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Kielce Pogrom

Mourners crowd around a narrow trench as coffins of pogrom victims are placed in a common grave, following a mass burial service. Kielce, Poland, after July 4, 1946.

Mourners crowd around a narrow trench as coffins of pogrom victims are placed in a common grave, following a mass burial service. Kielce, Poland, after July 4, 1946. —Wide World Photo

July 4, 1946

A violent massacre of Jews in the southeastern Polish town of Kielce takes place.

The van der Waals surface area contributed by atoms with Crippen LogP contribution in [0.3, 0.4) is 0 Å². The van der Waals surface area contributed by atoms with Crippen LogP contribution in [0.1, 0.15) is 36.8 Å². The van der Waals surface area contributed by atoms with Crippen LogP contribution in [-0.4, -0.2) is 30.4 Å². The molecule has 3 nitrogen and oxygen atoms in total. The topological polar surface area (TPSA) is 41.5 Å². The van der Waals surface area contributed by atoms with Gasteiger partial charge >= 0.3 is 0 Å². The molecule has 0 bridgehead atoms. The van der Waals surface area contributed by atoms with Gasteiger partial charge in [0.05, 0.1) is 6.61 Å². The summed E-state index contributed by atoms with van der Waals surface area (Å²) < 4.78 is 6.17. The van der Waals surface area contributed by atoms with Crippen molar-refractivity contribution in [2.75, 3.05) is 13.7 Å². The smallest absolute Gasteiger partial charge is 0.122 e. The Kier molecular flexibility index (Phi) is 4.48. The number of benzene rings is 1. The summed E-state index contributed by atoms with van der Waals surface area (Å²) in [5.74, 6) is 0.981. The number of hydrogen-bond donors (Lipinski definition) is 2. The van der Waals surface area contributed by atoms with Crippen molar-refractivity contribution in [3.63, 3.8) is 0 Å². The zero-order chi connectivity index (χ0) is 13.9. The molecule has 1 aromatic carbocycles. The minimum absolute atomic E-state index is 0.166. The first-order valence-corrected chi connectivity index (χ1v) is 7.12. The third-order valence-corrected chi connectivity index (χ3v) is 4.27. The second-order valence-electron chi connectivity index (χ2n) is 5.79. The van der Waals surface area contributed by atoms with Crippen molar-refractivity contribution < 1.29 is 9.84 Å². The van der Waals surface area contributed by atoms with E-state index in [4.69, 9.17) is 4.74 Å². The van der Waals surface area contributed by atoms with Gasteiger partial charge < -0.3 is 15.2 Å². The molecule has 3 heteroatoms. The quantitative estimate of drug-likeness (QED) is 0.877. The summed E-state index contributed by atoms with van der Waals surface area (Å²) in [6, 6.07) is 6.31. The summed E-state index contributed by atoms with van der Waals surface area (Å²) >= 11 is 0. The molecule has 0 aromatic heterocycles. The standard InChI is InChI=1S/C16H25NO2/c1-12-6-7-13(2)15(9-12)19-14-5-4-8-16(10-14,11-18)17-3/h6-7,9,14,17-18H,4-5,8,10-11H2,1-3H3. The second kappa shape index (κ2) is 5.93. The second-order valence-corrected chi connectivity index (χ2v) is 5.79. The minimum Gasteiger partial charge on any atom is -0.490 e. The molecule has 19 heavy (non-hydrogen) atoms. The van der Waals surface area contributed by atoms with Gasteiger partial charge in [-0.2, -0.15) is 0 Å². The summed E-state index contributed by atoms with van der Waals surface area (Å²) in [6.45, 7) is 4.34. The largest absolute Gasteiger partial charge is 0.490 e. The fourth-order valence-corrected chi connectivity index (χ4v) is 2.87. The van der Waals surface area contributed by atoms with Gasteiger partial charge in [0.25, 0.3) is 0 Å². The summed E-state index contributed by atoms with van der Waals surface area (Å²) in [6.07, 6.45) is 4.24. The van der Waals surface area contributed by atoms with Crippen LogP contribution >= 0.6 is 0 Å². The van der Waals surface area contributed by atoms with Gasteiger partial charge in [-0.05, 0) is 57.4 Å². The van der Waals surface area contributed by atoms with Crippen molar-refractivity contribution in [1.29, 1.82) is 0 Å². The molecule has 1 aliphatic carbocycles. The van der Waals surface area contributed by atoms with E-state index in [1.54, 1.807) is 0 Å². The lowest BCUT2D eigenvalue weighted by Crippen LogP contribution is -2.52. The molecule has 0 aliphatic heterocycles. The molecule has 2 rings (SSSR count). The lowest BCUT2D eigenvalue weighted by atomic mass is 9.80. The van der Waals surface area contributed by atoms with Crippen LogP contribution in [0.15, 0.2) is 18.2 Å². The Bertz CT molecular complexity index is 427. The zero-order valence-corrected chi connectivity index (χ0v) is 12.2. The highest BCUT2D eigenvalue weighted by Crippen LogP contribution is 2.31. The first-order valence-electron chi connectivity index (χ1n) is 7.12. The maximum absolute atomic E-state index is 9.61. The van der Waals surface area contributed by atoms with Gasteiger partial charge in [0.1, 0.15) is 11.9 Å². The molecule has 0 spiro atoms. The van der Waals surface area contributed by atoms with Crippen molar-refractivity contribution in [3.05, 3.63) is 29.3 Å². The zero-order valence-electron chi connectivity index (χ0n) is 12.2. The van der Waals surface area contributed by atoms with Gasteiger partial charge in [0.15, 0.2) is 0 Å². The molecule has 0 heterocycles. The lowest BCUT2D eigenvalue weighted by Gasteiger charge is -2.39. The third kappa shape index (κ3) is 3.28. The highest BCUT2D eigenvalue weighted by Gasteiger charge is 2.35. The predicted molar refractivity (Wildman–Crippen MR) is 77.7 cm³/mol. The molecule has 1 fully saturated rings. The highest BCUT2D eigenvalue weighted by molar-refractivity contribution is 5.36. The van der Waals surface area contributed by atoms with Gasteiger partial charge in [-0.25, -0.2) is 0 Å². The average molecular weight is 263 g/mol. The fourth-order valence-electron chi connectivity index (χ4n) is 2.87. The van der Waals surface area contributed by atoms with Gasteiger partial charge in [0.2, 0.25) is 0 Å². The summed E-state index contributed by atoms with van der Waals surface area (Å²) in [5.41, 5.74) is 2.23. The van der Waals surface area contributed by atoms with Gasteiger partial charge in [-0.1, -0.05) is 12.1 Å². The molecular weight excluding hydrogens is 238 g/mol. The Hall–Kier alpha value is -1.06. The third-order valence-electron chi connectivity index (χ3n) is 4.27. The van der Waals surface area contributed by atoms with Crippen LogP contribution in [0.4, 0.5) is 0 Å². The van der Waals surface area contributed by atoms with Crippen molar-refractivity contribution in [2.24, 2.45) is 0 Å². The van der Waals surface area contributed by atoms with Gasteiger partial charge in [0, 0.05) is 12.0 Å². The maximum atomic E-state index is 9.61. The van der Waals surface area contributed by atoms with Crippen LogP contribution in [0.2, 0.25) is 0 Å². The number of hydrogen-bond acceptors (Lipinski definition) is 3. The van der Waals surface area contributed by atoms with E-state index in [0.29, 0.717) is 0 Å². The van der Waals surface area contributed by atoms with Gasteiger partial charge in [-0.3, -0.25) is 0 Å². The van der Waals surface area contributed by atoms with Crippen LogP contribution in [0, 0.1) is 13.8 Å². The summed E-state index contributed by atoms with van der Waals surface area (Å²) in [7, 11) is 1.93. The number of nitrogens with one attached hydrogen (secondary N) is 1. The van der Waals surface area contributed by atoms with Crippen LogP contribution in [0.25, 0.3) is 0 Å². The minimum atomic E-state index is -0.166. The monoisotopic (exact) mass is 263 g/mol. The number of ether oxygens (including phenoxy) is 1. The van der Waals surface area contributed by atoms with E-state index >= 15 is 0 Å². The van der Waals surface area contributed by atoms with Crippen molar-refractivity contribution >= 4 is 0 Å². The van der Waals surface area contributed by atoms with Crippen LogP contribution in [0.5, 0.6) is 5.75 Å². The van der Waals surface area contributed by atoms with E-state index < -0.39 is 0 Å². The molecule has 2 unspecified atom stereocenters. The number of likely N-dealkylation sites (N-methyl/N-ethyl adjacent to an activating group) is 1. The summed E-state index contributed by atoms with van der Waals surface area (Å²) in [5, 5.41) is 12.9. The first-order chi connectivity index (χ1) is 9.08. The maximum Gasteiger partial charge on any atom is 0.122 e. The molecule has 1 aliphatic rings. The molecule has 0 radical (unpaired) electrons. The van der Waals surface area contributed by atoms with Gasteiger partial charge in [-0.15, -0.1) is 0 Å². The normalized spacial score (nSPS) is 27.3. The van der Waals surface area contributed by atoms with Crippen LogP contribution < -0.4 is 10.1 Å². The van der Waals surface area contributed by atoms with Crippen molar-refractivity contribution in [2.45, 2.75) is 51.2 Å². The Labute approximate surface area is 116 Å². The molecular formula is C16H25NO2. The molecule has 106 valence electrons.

The mass violence of the Kielce pogrom drew on an entrenched local history of antisemitism—especially false allegations accusing Jews of using the blood of Christian children for ritual purposes (a charge known as a “blood libel”)—with the intent of discouraging the return of Jewish Holocaust survivors to Poland. While the pogrom was not an isolated instance of anti-Jewish violence in postwar Poland, the Kielce massacre convinced many Polish Jews that they had no future in Poland after the Holocaust and spurred them to flee the country. Coming just one year after the end of World War II, the massacre shocked people around the world.

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